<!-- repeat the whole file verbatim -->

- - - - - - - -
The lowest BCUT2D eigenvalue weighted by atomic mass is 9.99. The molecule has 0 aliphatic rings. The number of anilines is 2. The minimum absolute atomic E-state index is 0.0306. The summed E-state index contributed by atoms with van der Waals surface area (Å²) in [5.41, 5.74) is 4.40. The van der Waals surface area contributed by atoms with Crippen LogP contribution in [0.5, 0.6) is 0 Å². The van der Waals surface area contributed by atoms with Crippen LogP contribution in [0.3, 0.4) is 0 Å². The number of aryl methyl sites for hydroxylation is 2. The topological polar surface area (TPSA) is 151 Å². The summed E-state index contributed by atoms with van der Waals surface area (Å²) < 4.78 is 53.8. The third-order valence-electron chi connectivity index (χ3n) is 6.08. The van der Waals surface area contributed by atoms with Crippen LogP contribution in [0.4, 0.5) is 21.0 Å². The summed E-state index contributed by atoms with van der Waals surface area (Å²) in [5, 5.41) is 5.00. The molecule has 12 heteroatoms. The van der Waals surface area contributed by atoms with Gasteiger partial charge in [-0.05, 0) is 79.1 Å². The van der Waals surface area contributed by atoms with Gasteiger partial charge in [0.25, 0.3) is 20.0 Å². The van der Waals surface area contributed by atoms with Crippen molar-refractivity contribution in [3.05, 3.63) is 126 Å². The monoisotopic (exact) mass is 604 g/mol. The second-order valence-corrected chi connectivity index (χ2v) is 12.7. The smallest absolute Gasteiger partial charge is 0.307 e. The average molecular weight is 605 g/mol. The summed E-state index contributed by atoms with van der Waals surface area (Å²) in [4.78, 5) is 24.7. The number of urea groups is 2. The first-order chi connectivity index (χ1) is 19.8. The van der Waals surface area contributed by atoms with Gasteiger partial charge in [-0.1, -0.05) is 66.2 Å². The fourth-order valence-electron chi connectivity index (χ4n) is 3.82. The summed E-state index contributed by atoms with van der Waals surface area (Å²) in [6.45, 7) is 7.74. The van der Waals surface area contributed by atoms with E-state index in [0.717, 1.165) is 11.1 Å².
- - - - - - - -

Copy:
The lowest BCUT2D eigenvalue weighted by atomic mass is 9.99. The molecule has 0 aliphatic rings. The number of anilines is 2. The minimum absolute atomic E-state index is 0.0306. The summed E-state index contributed by atoms with van der Waals surface area (Å²) in [5.41, 5.74) is 4.40. The van der Waals surface area contributed by atoms with Crippen LogP contribution in [0.5, 0.6) is 0 Å². The van der Waals surface area contributed by atoms with Crippen LogP contribution in [0.3, 0.4) is 0 Å². The number of aryl methyl sites for hydroxylation is 2. The topological polar surface area (TPSA) is 151 Å². The summed E-state index contributed by atoms with van der Waals surface area (Å²) < 4.78 is 53.8. The third-order valence-electron chi connectivity index (χ3n) is 6.08. The van der Waals surface area contributed by atoms with Crippen LogP contribution in [0.4, 0.5) is 21.0 Å². The summed E-state index contributed by atoms with van der Waals surface area (Å²) in [5, 5.41) is 5.00. The molecule has 12 heteroatoms. The van der Waals surface area contributed by atoms with Gasteiger partial charge in [-0.05, 0) is 79.1 Å². The van der Waals surface area contributed by atoms with Gasteiger partial charge in [0.25, 0.3) is 20.0 Å². The van der Waals surface area contributed by atoms with Crippen molar-refractivity contribution in [3.05, 3.63) is 126 Å². The monoisotopic (exact) mass is 604 g/mol. The second-order valence-corrected chi connectivity index (χ2v) is 12.7. The smallest absolute Gasteiger partial charge is 0.307 e. The average molecular weight is 605 g/mol. The summed E-state index contributed by atoms with van der Waals surface area (Å²) in [4.78, 5) is 24.7. The number of urea groups is 2. The first-order chi connectivity index (χ1) is 19.8. The van der Waals surface area contributed by atoms with Gasteiger partial charge in [-0.1, -0.05) is 66.2 Å². The fourth-order valence-electron chi connectivity index (χ4n) is 3.82. The summed E-state index contributed by atoms with van der Waals surface area (Å²) in [6.45, 7) is 7.74. The van der Waals surface area contributed by atoms with E-state index in [0.717, 1.165) is 11.1 Å².